After a time, the process grew so predictable that it was almost funny. Trump would say or do something outrageous. The anti-anti-Trump faction would grow curiously silent online. But they weren’t silent because they were writing something critical of Trump. They were just waiting for that first CNN segment to cross the line, and then they were off to the races, condemning the left or mocking Never Trump.

Now let’s introduce the religious element. For a significant number of Trump’s followers, his greatness wasn’t simply a matter of his secular success, but of his alleged divine appointment. Some called him a King David figure. Some called him a Cyrus figure. Both comparisons, however, reflected a common belief—that Trump was God’s chosen man to America. 

And this made the persecution narrative all the more potent. It rendered Trump’s arc downright biblical. After all, how many times does scripture describe ferocious, even deadly opposition to the “Lord’s anointed”? 

And let’s finish with a dash of class conflict. As many of Trump’s most savvy advisers knew, his ignorance and incompetence could work for him—so long as you could cast his critics as sneering, condescending elitists. Thus, they’d sometimes seed his tweets with intentional misspellings, hoping to draw mockery from the press. By the time Giuliani stood in front of Four Seasons Total Landscaping, Trump’s core supporters were utterly immune to any claim that he or his team was out of control, disconnected from reality, or simply too incompetent to be trusted.

All that was elitist talk. And elitists were the enemy.

At this point a smart Trump supporter will point out to me that the media and Democrats frequently did go too far in critiquing Trump. They’ll point out that there are members of the cultural and political elite who do sneer at working-class voters. And of course they’re right. Any halfway-competent anti-anti-Trump pundit had a lot of material to work with. But that did not excuse the consistent, relentless refusal to grapple with Trump’s actual failures.

I feel an immense amount of sympathy for many millions of Donald Trump’s most dedicated supporters and donors. I feel sympathy for them in the same way that I feel sympathy for the victims of pyramid schemes and other large-scale cons. Could they have been more diligent and evaded the scam entirely? Certainly. But do we place the primary responsibility for a successful scam on the con artist or his mark? It’s the con artist who bears the lion’s share of the blame, by far. 

And in this case, the con artist had help. A layer of aides and pundits and talk show hosts and social media personalities helped him fleece the base, and they shared in the largesse. The amount of money that flowed in and through the MAGA machine was incredible to behold. 

I know people who wrote checks to “stop the steal.” I’ve known and loved them for decades. And while I’m frustrated with them, I honestly find it hard to be angry. They’ve been conned. People they trusted—people who know better—told them that a bad man was a great man, that truth was lies and lies were truth, and that Trump’s triumph was part of God’s divine plan. Yes, they should have known better, but let’s put the lion’s share of the blame exactly where it lies—with Donald Trump and the right-wing media who transformed millions of Americans into their own personal ATM. 

One last thing … 

We highlighted this report by Ryan Grim in The Intercept in The Morning Dispatch, but in case you haven’t seen it or read it yet, I really want to emphasize how interesting and enlightening it truly is. Progressive advocacy groups are engaged in a remarkably self-destructive cycle of internal combat. Here’s Grim:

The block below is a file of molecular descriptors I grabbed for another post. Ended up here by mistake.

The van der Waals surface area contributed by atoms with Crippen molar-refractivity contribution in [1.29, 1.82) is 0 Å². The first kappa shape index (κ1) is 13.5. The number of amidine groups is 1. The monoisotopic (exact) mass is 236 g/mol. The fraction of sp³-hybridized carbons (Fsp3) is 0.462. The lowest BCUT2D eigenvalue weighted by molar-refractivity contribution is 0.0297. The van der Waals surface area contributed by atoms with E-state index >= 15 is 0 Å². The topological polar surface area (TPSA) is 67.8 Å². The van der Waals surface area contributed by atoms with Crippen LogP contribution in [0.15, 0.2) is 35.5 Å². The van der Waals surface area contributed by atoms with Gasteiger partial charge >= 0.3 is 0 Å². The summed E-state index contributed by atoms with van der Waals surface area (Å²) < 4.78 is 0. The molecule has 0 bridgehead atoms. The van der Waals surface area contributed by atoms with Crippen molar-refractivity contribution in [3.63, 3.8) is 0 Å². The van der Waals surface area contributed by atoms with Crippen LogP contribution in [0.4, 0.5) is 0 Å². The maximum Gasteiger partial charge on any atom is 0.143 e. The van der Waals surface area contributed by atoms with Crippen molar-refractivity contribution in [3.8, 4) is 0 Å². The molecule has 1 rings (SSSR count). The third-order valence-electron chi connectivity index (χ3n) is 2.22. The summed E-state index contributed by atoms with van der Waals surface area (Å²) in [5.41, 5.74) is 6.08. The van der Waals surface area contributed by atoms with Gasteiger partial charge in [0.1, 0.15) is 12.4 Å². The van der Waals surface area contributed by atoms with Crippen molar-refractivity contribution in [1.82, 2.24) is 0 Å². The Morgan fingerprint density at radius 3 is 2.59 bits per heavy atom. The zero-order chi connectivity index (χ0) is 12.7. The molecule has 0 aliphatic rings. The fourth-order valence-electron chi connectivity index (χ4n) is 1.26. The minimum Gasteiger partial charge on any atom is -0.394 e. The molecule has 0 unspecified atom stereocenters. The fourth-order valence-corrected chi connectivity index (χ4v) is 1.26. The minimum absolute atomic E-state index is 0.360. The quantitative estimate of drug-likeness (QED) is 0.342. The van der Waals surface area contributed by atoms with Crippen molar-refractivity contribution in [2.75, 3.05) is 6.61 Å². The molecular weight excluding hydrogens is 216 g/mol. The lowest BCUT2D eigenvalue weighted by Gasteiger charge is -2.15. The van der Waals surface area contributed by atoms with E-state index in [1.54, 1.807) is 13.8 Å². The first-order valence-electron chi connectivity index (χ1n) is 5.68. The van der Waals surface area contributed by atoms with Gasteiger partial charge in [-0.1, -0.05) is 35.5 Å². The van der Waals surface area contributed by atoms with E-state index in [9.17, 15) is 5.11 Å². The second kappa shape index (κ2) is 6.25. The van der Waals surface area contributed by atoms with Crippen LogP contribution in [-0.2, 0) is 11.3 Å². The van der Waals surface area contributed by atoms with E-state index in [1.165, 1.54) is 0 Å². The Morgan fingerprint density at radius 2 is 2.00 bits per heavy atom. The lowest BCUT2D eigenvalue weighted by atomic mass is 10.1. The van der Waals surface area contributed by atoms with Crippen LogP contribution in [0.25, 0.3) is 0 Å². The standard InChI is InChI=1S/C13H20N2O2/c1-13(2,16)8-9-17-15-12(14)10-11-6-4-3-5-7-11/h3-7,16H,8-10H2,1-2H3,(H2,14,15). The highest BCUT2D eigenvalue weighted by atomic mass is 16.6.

Twitter, as the saying goes, may not be real life, but in a world of remote work, Slack very much is. And Twitter, Slack, Zoom, and the office space, according to interviews with more than a dozen current and former executive directors of advocacy organizations, are now mixing in a way that is no longer able to be ignored by a progressive movement that wants organizations to be able to function. The executive directors largely spoke on the condition of anonymity, for fear of angering staff or donors.

“To be honest with you, this is the biggest problem on the left over the last six years,” one concluded. “This is so big. And it’s like abuse in the family — it’s the elephant in the room that no one wants to talk about. And you have to be super sensitive about who the messengers are.”


This is, of course, a caricature of the left: that socialists and communists spend more time in meetings and fighting with each other than changing the world. But in the wake of Donald Trump’s presidential election, and then Joe Biden’s, it has become nearly all-consuming for some organizations, spreading beyond subcultures of the left and into major liberal institutions. “My last nine months, I was spending 90 to 95 percent of my time on internal strife. Whereas [before] that would have been 25-30 percent tops,” the former executive director said. He added that the same portion of his deputies’ time was similarly spent on internal reckonings.

“Most people thought that their worst critics were their competitors, and they’re finding out that their worst critics are on their own payroll,” said Loretta Ross, an author and activist who has been prominent in the movement for decades, having founded the reproductive justice collective SisterSong.

One reason why this national moment feels so precarious is that it’s hard to find any cultural, political, or religious sector in American life that’s truly healthy and functioning. I know there are still healthy organizations, but different kinds of rot are reaching into different kinds of spaces, and Grim’s piece offers a window into a world that many of us don’t often see. 

David French is a columnist for the New York Times. He’s a former senior editor of The Dispatch. He’s the author most recently of Divided We Fall: America's Secession Threat and How to Restore Our Nation.